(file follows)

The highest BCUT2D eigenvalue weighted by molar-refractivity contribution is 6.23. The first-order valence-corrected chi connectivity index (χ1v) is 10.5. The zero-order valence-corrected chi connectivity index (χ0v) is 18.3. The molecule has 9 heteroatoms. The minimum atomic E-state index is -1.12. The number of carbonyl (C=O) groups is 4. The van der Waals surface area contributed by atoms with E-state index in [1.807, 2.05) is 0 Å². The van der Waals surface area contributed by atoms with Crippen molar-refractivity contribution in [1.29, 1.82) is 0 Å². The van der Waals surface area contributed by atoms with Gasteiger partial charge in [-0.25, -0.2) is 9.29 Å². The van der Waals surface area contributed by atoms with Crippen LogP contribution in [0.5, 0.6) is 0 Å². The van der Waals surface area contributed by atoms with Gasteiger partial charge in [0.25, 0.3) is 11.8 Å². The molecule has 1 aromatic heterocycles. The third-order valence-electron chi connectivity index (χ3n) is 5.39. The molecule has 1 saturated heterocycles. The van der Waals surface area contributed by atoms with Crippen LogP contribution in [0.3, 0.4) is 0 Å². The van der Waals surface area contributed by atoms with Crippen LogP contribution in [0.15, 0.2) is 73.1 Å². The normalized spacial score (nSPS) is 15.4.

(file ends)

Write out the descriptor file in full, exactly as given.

The highest BCUT2D eigenvalue weighted by molar-refractivity contribution is 6.23. The first-order valence-corrected chi connectivity index (χ1v) is 10.5. The zero-order valence-corrected chi connectivity index (χ0v) is 18.3. The molecule has 9 heteroatoms. The minimum atomic E-state index is -1.12. The number of carbonyl (C=O) groups is 4. The van der Waals surface area contributed by atoms with E-state index in [1.807, 2.05) is 0 Å². The van der Waals surface area contributed by atoms with Crippen molar-refractivity contribution in [1.29, 1.82) is 0 Å². The van der Waals surface area contributed by atoms with Gasteiger partial charge in [-0.25, -0.2) is 9.29 Å². The van der Waals surface area contributed by atoms with Crippen LogP contribution in [0.5, 0.6) is 0 Å². The van der Waals surface area contributed by atoms with Gasteiger partial charge in [0.25, 0.3) is 11.8 Å². The molecule has 1 aromatic heterocycles. The third-order valence-electron chi connectivity index (χ3n) is 5.39. The molecule has 1 saturated heterocycles. The van der Waals surface area contributed by atoms with Crippen LogP contribution in [0.3, 0.4) is 0 Å². The van der Waals surface area contributed by atoms with Crippen LogP contribution in [0.15, 0.2) is 73.1 Å². The normalized spacial score (nSPS) is 15.4.